You don’t have Central Asia on your bucket list yet? You’d better change that quickly! The “5 Stan countries” Kazakhstan, Kyrgyzstan, Tajikistan, Turkmenistan and Uzbekistan form an incredibly diverse and exciting region between Russia, China and Arabia. For centuries, as part of the Silk Road, they have been an important centre of world trade, whose magnificent traces can still be seen today. What are the sights and highlights, what is a suitable route for your Central Asia tour? You can find out all that here.
What do you learn in this article?
Route for 3 weeks Central Asia round trip – Nomads & Silk Road
Central Asia in 21 days: The route at a glance
Day 1 – Bishkek
Day 2 – Burana / Tschong Kemin
Day 3 – Songköl Lake
Day 3 – Songköl Lake
Day 5 – Kotschkor
Day 6 – Yssikköl Lake, Skazka & Jeti-Oguz-Canyon
Day 7 – Karakol & Charyn Canyon
Day 8 – Almaty
Day 9 – Almaty / Duschanbe
Day 10 – Iskanderkŭl
Day 10 – Iskanderkŭl
Day 12 – Khujand
Day 12 – Khujand – Tashkent
Day 14 – Tashkent
Day 15 – Samarkand
Day 16 – Samarkand
Day 17 – Bukhara
Day 18 – Bukhara
Day 19 – Bukhara / Khiva
Day 20 – Khiva
Day 21 – Khiva
Of course you can also take the route in reverse order.
Before you start: Check here if you need a visa for the states of Central Asia with your passport.
What are the BIG5 highlights of this Central Asia route?
- The imposing mountain landscape of Tajikistan
- Travel back in time – in many regions time seems to have stood still
- Highlights off the beaten tourist tracks like Charyn Canyon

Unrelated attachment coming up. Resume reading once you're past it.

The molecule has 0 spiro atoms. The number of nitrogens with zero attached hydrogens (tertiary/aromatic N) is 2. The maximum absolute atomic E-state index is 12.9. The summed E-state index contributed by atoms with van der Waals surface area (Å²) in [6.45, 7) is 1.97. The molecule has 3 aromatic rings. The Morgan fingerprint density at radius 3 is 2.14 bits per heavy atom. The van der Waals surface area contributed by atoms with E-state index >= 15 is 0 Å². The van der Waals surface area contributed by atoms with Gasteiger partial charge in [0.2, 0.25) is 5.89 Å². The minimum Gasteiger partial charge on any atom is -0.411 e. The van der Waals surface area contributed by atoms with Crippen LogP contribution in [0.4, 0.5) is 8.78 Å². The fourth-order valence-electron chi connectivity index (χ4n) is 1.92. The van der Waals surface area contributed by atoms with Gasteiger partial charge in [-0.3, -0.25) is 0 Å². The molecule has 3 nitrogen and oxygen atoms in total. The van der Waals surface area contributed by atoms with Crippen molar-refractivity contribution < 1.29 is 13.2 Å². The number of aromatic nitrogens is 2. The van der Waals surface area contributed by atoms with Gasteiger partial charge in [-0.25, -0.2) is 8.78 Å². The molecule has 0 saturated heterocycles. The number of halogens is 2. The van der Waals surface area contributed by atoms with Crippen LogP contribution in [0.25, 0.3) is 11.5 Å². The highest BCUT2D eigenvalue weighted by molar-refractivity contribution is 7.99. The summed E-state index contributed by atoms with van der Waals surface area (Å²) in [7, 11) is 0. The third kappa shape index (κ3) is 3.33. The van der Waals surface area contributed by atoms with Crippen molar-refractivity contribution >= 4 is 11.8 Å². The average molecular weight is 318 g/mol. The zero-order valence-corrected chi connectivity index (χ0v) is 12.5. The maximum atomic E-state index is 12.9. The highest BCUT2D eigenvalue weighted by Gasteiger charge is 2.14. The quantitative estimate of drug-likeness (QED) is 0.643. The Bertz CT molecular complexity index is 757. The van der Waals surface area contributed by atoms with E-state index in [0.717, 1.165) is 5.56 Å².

- Enjoy the beautiful landscape and vast steppe of Kyrgyzstan
- The magnificent mosques and madrasahs in Uzbekistan along the old Silk Road
How does the 3 weeks Central Asia round trip work in detail?
Central Asia Day 1 – Bishkek
On to Central Asia!
A good starting point is the Kyrgyz capital Bishkek. Stroll through the streets, wide parks and past brutal Soviet architecture.
The metropolis offers the right thing for all wishes and needs, be it accommodation, shopping, sightseeing or going out in the evening.
Central Asia Day 2 – Burana / Tschong Kemin
On the way to the gorges of Tschong-Kemin, you can visit the Burana Tower. The tower was probably a minaret in a much larger complex from the 10th or 11th century – and is therefore one of the oldest sights in the whole region.
Afterwards you can admire the deep gorges of the Tschong-Kemin river and the picturesque landscapes with steep green meadows and fir forests.
The place where the rivers Tschong-Kemin and Tschüi flow together is particularly impressive.
As places for overnight stays in the region, the village of Shabdan (Шабдан) or the somewhat more distant Kotschkor are suitable. If you have a little more time, Shabdan is a good starting point for further discovery tours in Chong-Kemin National Park.
You have to zoom in quite close on Google Maps to find the village.
Especially recommendable is the Ashuu Guest House.
Central Asia day 3 – Lake Songköl
Along the river we head towards the Kalmak Ashuu Pass, the gateway to Lake Songköl.
From Kotchkor the journey goes over even smaller and even bumpier tracks into the mountains. The landscape is picturesque, everything here seems so quiet and peaceful.
A special recommendation, if possible: drop off a few kilometers from the lake and hike down to the lake on foot. Cross-country over a wide meadow, a few yurts with families I have visited. Otherwise, peace and infinite vastness.
At the mountain lake at an altitude of about 3,000 metres you can experience the nomadic culture of Central Asia up close:
Together with 6-8 other travellers you will stay overnight in a real yurt, the spacious nomad tents.
There is no running water here, no real toilets, no or hardly any mobile phone reception and Wifi – well, “niet” (no).